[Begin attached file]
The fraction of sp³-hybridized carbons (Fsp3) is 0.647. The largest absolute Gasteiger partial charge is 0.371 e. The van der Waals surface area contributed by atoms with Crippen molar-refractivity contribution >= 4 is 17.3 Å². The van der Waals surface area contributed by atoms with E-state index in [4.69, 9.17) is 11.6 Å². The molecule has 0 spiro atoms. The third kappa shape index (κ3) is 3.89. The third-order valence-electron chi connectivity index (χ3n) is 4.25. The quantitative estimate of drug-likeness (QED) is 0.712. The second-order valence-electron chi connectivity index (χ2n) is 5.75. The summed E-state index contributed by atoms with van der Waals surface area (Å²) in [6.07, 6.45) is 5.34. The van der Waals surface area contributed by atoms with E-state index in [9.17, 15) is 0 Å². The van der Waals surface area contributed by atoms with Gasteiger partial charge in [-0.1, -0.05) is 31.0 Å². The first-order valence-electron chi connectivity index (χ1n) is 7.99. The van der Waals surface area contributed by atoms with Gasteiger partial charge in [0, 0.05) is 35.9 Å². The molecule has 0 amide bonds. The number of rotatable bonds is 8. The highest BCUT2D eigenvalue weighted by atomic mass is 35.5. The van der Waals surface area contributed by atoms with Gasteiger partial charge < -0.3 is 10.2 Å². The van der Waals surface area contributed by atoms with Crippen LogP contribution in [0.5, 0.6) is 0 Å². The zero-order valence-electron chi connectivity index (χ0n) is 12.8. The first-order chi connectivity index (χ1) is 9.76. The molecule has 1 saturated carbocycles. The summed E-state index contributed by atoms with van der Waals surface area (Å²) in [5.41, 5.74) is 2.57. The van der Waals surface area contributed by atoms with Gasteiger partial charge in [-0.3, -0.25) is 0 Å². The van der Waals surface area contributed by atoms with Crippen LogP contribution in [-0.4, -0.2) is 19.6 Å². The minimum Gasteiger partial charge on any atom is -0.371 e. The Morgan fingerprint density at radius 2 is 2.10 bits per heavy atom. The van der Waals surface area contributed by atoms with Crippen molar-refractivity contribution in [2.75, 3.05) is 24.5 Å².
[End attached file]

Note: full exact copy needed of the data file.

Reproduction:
The fraction of sp³-hybridized carbons (Fsp3) is 0.647. The largest absolute Gasteiger partial charge is 0.371 e. The van der Waals surface area contributed by atoms with Crippen molar-refractivity contribution >= 4 is 17.3 Å². The van der Waals surface area contributed by atoms with E-state index in [4.69, 9.17) is 11.6 Å². The molecule has 0 spiro atoms. The third kappa shape index (κ3) is 3.89. The third-order valence-electron chi connectivity index (χ3n) is 4.25. The quantitative estimate of drug-likeness (QED) is 0.712. The second-order valence-electron chi connectivity index (χ2n) is 5.75. The summed E-state index contributed by atoms with van der Waals surface area (Å²) in [6.07, 6.45) is 5.34. The van der Waals surface area contributed by atoms with E-state index in [9.17, 15) is 0 Å². The van der Waals surface area contributed by atoms with Gasteiger partial charge in [-0.1, -0.05) is 31.0 Å². The first-order valence-electron chi connectivity index (χ1n) is 7.99. The van der Waals surface area contributed by atoms with Gasteiger partial charge in [0, 0.05) is 35.9 Å². The molecule has 0 amide bonds. The number of rotatable bonds is 8. The highest BCUT2D eigenvalue weighted by atomic mass is 35.5. The van der Waals surface area contributed by atoms with Gasteiger partial charge < -0.3 is 10.2 Å². The van der Waals surface area contributed by atoms with Crippen LogP contribution in [0.5, 0.6) is 0 Å². The zero-order valence-electron chi connectivity index (χ0n) is 12.8. The first-order chi connectivity index (χ1) is 9.76. The molecule has 1 saturated carbocycles. The summed E-state index contributed by atoms with van der Waals surface area (Å²) in [5.41, 5.74) is 2.57. The van der Waals surface area contributed by atoms with Gasteiger partial charge in [-0.3, -0.25) is 0 Å². The van der Waals surface area contributed by atoms with Crippen LogP contribution in [-0.4, -0.2) is 19.6 Å². The minimum Gasteiger partial charge on any atom is -0.371 e. The Morgan fingerprint density at radius 2 is 2.10 bits per heavy atom. The van der Waals surface area contributed by atoms with Crippen molar-refractivity contribution in [2.75, 3.05) is 24.5 Å².